• Working night shifts, chronic pain, poor sleep hygiene and excessive partying

  • Mood disorders such as depression, bipolar disorder, and seasonal affective disorder

  • Central nervous system disorders such as Kleine-Levin syndrome and narcolepsy

  • Psychiatric disorders such as depression and anxiety 

  • Genetics or having relatives with the condition.

Tests of hypersomnolence disorder 

Initially, a doctor will enquire about the individual’s symptoms, sleep history and medical history. They may ask you to maintain a sleep diary to track your sleep and wake patterns. Or you could use an actigraphy sensor, a small, watch-like device worn on the wrist to keep track of the sleep-wake cycle.

Other tests of hypersomnolence disorder include:

  • Polysomnography: This is an overnight sleep study that measures the brain waves, heart rhythms, muscle movements and breathing patterns of an individual during different stages of sleep. Polysomnography is performed at sleep study centres, hospitals or any other designated place under the supervision of a sleep expert. This test helps diagnose all kinds of sleep-causing disorders.

  • Multiple sleep latency tests: This daytime sleep test measures the individual’s tendency to fall asleep during five 20-minute nap trials scheduled a few hours apart. It tracks brain activity, including REM sleep.

  • Sleep questionnaires: People must complete questionnaires to rate their level of sleepiness.  

Treatment of hypersomnolence disorder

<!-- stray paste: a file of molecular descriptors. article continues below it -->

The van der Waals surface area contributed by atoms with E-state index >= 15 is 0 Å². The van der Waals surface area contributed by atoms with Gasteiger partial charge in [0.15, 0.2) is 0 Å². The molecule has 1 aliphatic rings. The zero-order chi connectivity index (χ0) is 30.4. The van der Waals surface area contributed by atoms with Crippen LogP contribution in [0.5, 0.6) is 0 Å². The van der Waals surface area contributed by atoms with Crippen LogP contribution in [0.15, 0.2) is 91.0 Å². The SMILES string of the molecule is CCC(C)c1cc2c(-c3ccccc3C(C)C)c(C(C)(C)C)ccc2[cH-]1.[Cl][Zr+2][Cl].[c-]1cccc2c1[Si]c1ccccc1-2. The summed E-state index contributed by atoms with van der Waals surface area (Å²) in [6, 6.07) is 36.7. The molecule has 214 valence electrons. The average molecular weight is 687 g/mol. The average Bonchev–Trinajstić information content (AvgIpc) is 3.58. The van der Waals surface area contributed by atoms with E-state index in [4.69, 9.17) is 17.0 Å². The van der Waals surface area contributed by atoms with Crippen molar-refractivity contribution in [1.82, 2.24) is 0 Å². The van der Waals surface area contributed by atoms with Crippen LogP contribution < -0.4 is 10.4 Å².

The treatment of hypersomnolence disorder can vary according to the condition’s cause. But lifestyle changes and medicines can primarily help a person with hypersomnolence disorder. These include:

Treatment of hypersomnolence disorder


  • Wakefulness-promoting drugs can treat hypersomnolence disorder symptoms.

  • The secondary line of treatment includes psychostimulants such as methylphenidate, amphetamine, and dextroamphetamine.

  • Another option is a medication 

Lifestyle changes

  • Maintaining proper sleep habits

  • Establishing a regular sleep schedule

  • Establishing a bedtime routine

  • Creating a relaxed, dark environment

  • Using comfortable bedding and pillows

  • Limiting distractions like screen time and caffeine before going to bed

  • Not consuming alcohol before retiring to bed


Although hypersomnolence disorder is not life-threatening, it can significantly affect a person’s quality of life. Talking to the life coaches and psychologists at United We Care is an excellent idea. Our online mental health platform can help you cope with the significant challenges of hypersomnolence disorder with support groups and counselling. Contact us today!

[1] R. Nall, MSN, and CRNA, “Hypersomnolence: Symptoms, causes, diagnosis, and treatment,” Medicalnewstoday.com, 31-Jul-2017. [Online]. Available: https://www.medicalnewstoday.com/articles/318677. [Accessed: 28-Mar-2023].
[2] “Hypersomnia,” Cleveland Clinic. [Online]. Available: https://my.clevelandclinic.org/health/diseases/21591-hypersomnia. [Accessed: 28-Mar-2023].
[3] “Idiopathic hypersomnia,” Mayo Clinic, 07-Oct-2022. [Online]. Available: https://www.mayoclinic.org/diseases-conditions/hypersomnia/symptoms-causes/syc-20362332. [Accessed: 28-Mar-2023]